Here is my personal example of this: I got into it one time with this chick in an MMORPG because I had an anti-Sue rant in my character bio, and my character had wings and purple hair. The characters in this game ranged from demons, to aliens, to gods just passing through. She declared me a hypocrite, and refused to listen when I tried to explain the character's race had wings (not dissimilar to Hawk Girl & Hawk Man's race, so really?) and for them, hair colors like brunette & blonde were 'unnatural'. Apparently, she also refused to take a good look around the room; she just fixated on me because she was rabidly anti-Sue, and by announcing myself as a Anti-Sue, as well, how dare I have non-human traits . . . in a game where even the humans have glowing eyes, fiery auras & magic tattoos >_>. Yeah, I'll give you guys a minute with that. In a setting where characters walked around with bios that stated they emitted pheromones which made anyone within *set amount of distance* of said character lust after them uncontrollably (a condition that was expected regardless of gender or race, or even your consent on your own character's behavior, mind you), I don't think technicolor hair is the real thing anyone should be taking up grievances about.

All right, so that last part is more a personal pet peeve of mine in regards to RPGs  If you can't role play a trait, don't give it to your character, or don't give your character a trait to get around the fact that you can't role play some particular aspect- its not rocket science. This is specific to personality traits- if your character is a hacker, but you personally don't know anything about computers, that isn't the same thing, you can still portray them as a tomboy, or a flirt, and give them social/ physical skills to reflect that. However, you're not going to be a tomboy who can't fight or climb a tree, but could charm a man out of a tank, nor are you going to be a flirt who couldn't convince a horny, drunk man to sleep with her, had she a copy of "Seduction for Dummies" in her hand, but she's so skilled at hand-to-hand combat she can take people twice her size in a fight-- can the character be both? Absolutely, but let's stay on point, here).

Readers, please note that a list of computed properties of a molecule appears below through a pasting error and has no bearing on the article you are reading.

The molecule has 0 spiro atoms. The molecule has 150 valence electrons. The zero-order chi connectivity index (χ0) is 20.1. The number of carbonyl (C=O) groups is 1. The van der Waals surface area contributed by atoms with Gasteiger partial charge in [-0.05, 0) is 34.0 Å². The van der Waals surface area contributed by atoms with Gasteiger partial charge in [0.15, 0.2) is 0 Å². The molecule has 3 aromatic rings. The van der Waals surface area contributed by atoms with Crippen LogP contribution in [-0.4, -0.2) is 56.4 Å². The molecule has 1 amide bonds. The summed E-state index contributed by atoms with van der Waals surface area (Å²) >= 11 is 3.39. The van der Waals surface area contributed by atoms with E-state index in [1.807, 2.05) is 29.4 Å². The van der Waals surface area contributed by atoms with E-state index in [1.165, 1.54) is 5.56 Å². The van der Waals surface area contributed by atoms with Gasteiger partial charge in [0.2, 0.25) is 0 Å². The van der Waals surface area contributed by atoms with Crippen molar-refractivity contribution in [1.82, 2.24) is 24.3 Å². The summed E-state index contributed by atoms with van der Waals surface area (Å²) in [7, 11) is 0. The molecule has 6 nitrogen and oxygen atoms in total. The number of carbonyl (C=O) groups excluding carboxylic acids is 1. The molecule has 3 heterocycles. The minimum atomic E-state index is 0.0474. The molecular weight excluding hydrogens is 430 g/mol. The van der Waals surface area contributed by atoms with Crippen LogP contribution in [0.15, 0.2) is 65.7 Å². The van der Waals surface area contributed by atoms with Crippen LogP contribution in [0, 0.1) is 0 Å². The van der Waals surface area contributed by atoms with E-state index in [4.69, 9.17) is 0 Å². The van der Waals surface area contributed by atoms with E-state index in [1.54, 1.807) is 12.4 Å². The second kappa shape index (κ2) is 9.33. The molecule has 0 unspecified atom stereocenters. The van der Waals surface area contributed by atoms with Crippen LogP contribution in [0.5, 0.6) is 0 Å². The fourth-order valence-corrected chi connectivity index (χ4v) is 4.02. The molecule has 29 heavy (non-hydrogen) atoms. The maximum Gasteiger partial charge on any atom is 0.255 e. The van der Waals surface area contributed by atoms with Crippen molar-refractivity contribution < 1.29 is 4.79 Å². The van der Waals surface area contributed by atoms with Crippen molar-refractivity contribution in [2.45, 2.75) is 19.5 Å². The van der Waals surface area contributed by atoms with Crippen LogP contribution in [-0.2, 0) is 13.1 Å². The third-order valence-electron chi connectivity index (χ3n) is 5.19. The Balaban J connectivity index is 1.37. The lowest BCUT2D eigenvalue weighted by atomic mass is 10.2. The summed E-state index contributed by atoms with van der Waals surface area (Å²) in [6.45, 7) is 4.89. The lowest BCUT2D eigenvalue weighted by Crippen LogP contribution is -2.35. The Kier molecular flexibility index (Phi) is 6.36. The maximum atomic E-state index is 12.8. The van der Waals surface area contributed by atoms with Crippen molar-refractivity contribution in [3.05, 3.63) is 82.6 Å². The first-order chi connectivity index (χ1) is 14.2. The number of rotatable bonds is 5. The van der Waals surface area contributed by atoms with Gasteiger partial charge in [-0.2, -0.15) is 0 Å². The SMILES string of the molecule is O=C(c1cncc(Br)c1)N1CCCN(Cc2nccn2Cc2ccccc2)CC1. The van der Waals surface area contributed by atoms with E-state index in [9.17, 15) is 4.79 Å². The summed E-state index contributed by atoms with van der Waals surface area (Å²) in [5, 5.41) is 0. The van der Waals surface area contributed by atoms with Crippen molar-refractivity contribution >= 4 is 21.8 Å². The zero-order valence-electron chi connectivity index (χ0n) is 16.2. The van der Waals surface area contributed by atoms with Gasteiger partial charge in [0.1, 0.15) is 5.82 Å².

I know that last paragraph might have come across a little ranty, but the basics apply to fiction characters, as well. How? Because you want your character to have balance. You can absolutely have a seductive tomboy computer hacker. So long as you don't just state that without actually showing it, because then, what is the point of them having the trait? Unless the entire point is that the character is taken completely out of their element and has to learn how to adapt to their new situation to survive, which in its essence, is probably the most cliche, and yet still fantastic platforms for character growth ever. Cliche because it is done all the time; fantastic because it can be done in so many different ways (thus sort of taking away the 'cliche' of it by default), and can have such dramatically different affects on different characters. Or, similarly, they have traits that they are prevented from using by the story events & (similarly) have to think around the loss of said skill/trait to overcome the issues in the story.

What it comes down to is this (I stated this on FB previously & am restating it here, because it was a perfect sum up of what's here): The perfect character is not the character who is literally flawless, but the character who the reader can believe is a real person.